The family name of my boys and the Husband feature in Antartica, so the boys often gravitate to looking for it on our globe. The Husband talks about going down there with his Dad one day and flying over it. I never feature in that conversation, even though I always say, "oh I'd love to do that too". Maybe it's got something to do with the fact MY name doesn't feature down there, or maybe it's because I'm not really part of his family, but if you'd had your maiden name, a new married name, a divorce, a request from your ex to stop using HIS name, even though you think of it as your own, a reluctant return to your original maiden name, and then you get married again, would you change your name again? So I haven't changed my name and therefore it doesn't feature in Antartica like the rest of the family? Doesn't mean I wouldn't love to go down there, you know I love extremes, and being at the bottom of the world doesn't get more extreme than that!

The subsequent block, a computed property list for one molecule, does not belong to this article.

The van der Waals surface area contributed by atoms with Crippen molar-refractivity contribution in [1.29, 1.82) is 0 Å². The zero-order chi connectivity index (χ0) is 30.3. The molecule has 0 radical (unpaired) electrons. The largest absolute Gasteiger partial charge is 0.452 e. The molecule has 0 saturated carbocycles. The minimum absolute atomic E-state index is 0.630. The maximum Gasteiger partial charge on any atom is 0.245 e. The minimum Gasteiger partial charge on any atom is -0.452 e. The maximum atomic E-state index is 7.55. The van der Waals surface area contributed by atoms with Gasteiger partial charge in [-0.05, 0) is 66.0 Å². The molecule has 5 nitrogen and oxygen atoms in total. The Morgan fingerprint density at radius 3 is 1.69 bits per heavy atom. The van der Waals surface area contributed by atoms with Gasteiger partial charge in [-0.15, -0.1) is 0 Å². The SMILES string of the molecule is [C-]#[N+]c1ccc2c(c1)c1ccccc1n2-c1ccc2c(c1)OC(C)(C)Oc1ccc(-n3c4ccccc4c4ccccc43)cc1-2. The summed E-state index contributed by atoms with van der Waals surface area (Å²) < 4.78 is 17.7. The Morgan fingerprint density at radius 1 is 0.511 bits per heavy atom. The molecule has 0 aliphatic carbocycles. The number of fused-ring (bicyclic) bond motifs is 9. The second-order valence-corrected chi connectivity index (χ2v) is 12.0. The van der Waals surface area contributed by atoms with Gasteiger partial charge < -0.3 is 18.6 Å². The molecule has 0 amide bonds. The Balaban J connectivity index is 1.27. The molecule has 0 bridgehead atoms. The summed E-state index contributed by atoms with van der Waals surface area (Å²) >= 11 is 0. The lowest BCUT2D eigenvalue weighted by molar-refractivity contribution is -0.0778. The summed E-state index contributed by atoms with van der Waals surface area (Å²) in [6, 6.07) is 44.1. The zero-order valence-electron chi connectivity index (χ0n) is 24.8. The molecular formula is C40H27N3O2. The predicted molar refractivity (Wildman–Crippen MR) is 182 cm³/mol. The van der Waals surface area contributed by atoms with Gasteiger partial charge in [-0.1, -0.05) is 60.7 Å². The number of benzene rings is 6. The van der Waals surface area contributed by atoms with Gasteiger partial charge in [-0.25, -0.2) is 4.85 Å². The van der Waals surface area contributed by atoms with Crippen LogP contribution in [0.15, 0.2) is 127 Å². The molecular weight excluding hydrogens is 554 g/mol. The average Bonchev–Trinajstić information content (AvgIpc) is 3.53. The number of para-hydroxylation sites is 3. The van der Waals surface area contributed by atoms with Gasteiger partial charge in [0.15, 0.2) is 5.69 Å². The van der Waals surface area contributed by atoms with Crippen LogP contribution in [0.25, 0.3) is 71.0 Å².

Anyhow, we were looking at the globe the other night and we started talking about the Ross Ice Shelf, which got me thinking.....
What is the Ross Ice Shelf?
The Ross Ice Shelf is the largest ice shelf of Antarctica (an area of roughly 487 000 km2, and about 800 km across: about the size of France. It is several hundred meters thick. The nearly vertical ice front to the open sea is more than 600 km long, and between 15 and 50 meters high above the water surface. 90 percent of the floating ice, however, is below the water surface.
Most of Ross Ice Shelf is located within the Ross Dependency claimed by New Zealand. The Ross Ice Shelf is a glacier-fed ice shelf. Eight glaciers flow down from the West Antarctic Ice Sheet through the Transantarctic Mountains feed into the Shelf and gradually add bulk to it. The Ross Ice Shelf pushes out into the sea at the rate of between 1.5 m - 3 m a day. There are other glaciers that gradually add bulk to it. Sometimes, fissures and cracks may cause part of the shelf to break off; the largest known is about 31,000 km² that is slightly larger than the size of Belgium. Iceberg B-15, the world's largest recorded iceberg, was calved from the Ross Ice Shelf during March 2000. Here's an image of the iceberg below.
The Ross Ice shelf is currently under consideration as one of the 7 natural wonders of the world. Amazing!
If he truly loved me he'd fork out the dough for me too wouldn't he! I don't want to miss this one!